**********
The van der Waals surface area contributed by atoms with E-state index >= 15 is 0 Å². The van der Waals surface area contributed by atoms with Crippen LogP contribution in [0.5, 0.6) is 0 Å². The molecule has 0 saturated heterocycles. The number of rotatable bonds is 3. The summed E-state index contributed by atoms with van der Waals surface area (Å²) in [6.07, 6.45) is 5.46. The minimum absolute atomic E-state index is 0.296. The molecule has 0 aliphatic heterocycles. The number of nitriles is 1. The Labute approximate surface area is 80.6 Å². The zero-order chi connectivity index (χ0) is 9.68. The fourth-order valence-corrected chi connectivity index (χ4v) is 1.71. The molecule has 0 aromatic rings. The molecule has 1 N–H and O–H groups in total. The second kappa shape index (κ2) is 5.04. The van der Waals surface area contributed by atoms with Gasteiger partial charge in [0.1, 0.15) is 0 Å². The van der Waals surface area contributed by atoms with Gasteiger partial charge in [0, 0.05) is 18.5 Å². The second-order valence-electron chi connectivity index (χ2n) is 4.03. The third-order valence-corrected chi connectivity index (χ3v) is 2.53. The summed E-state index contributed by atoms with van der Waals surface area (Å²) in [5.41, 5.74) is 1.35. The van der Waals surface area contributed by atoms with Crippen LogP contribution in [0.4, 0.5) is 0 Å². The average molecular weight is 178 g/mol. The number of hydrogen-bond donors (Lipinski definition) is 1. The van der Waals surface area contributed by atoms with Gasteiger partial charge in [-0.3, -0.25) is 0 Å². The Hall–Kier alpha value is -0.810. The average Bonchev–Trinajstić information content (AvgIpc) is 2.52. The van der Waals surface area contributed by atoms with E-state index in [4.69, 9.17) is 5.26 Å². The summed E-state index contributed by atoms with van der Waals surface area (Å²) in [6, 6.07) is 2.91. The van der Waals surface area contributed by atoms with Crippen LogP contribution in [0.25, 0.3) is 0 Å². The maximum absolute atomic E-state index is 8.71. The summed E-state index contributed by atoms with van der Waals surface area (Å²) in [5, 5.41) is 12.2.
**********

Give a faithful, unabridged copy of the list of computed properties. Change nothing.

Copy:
The van der Waals surface area contributed by atoms with E-state index >= 15 is 0 Å². The van der Waals surface area contributed by atoms with Crippen LogP contribution in [0.5, 0.6) is 0 Å². The molecule has 0 saturated heterocycles. The number of rotatable bonds is 3. The summed E-state index contributed by atoms with van der Waals surface area (Å²) in [6.07, 6.45) is 5.46. The minimum absolute atomic E-state index is 0.296. The molecule has 0 aliphatic heterocycles. The number of nitriles is 1. The Labute approximate surface area is 80.6 Å². The zero-order chi connectivity index (χ0) is 9.68. The fourth-order valence-corrected chi connectivity index (χ4v) is 1.71. The molecule has 0 aromatic rings. The molecule has 1 N–H and O–H groups in total. The second kappa shape index (κ2) is 5.04. The van der Waals surface area contributed by atoms with Gasteiger partial charge in [0.1, 0.15) is 0 Å². The van der Waals surface area contributed by atoms with Gasteiger partial charge in [0, 0.05) is 18.5 Å². The second-order valence-electron chi connectivity index (χ2n) is 4.03. The third-order valence-corrected chi connectivity index (χ3v) is 2.53. The summed E-state index contributed by atoms with van der Waals surface area (Å²) in [5.41, 5.74) is 1.35. The van der Waals surface area contributed by atoms with Crippen LogP contribution in [0.4, 0.5) is 0 Å². The average molecular weight is 178 g/mol. The number of hydrogen-bond donors (Lipinski definition) is 1. The van der Waals surface area contributed by atoms with Gasteiger partial charge in [-0.3, -0.25) is 0 Å². The Hall–Kier alpha value is -0.810. The average Bonchev–Trinajstić information content (AvgIpc) is 2.52. The van der Waals surface area contributed by atoms with E-state index in [4.69, 9.17) is 5.26 Å². The summed E-state index contributed by atoms with van der Waals surface area (Å²) in [6, 6.07) is 2.91. The van der Waals surface area contributed by atoms with Crippen LogP contribution in [0.25, 0.3) is 0 Å². The maximum absolute atomic E-state index is 8.71. The summed E-state index contributed by atoms with van der Waals surface area (Å²) in [5, 5.41) is 12.2.